Internal Focus and Mountain Sports

Due to the combination of awkward-shoulder-season and a recently borked knee the top three choices of ways to spend my weekend (trad alpine, cragging and scrambling) were out of the question.  I really do like biking. It’s a great way to cover a lot of country in a day and while it has distinct limitations (particularly within the national parks where I live in the summer.) It’s a perfectly pleasant way to spend a day and serves as a very different sort of adventure.

This weekend, I went on the first lengthy trail ride of the season. All in it ran somewhere in the 60 km vicinity and circumnavigated the Rundle Range. It’s an easy trail by any standards, but there was a section about 8km in length that can best be described as “all of the tree roots ever.”

Despite being bumpy, and difficult to navigate, I really enjoyed the rooted section. It required a level of concentration much akin to climbing. While most of the ride was a very straightforward peddle up and down some hills, the single track treed section required a connection to one’s actions that was not present during the rest of the ride.

The connection to motion is what I get the most out of during any adventure. Climbing forces me to concentrate on a single thing at once, blocking out any exterior stressors to focus, maintain control, and successfully complete whatever small goal I am trying to achieve. Being able to achieve an internal point of focus, and working through the motions towards a successful hill climb, or climbing sequence is challenging and rewarding.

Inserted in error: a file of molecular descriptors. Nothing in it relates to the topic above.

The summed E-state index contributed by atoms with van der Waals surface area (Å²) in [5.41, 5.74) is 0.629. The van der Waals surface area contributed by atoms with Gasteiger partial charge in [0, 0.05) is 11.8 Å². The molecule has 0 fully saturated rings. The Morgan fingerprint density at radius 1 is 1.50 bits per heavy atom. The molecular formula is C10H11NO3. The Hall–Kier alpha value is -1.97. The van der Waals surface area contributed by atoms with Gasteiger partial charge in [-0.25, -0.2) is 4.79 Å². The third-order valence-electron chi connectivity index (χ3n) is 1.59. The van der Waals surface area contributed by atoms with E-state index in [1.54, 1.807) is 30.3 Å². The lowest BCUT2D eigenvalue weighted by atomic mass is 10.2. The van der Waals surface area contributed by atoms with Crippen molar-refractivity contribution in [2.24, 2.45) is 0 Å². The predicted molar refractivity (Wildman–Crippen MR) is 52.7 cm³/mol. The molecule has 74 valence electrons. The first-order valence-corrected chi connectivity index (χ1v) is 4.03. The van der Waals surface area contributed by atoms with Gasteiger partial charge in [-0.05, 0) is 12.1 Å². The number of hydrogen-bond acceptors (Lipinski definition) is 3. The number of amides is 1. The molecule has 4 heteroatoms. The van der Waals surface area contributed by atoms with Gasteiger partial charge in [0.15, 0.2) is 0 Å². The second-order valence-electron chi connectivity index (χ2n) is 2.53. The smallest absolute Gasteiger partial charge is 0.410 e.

It’s about small victories, which is refreshing in a world of long term plans and lofty goals. I guess this is my version of living in the moment.

Night Riding

Thanks to the unseasonable warmth that Calgary has been experiencing recently, I’ve been able to get out riding  a lot more. Despite the spring temperatures, we’re still living in a winter solar cycle, so it gets dark a lot earlier than it gets cold. As nice as it is to see so many people out enjoying the trails, there are a few things that drive me absolutely up the wall when it comes to night cycling.

1. Get an appropriate front light. Your 100 lumen headlamp set on strobe mode isn’t doing anyone any favors. Not only have you blinded oncoming traffic, you’re destroying your own night vision.I should be able to see you from a reasonable distance, but I don’t need to be able to see you from Mars.

2. Red Blinky goes on the back. Once again with the ultrabright rear blinky. Not necessary, and almost more of a hazard than a help. Think of it like a car. White light up front, red light in the rear.

3.Get a bell and use it. Not only are you legally required to have a noise maker of some variety, it decreases your chances of some surprised biker or pedestrian swerving into you.

4.  Stay on the right hand side. This goes for pedestrians as well. Treat the trail like a road. Stay on your own side.

5. Dogs. Keep them on a leash! walk them on the outside of the trail. Put yourself between your dog and people trying to pass. I get that you have the right to walk your dog or whatever, but for god’s sake don’t compromise everyone else’s safety for it.

It’s not difficult to get along and share the trail as long as we don’t ride like idiots. Lets stay safe and stay happy.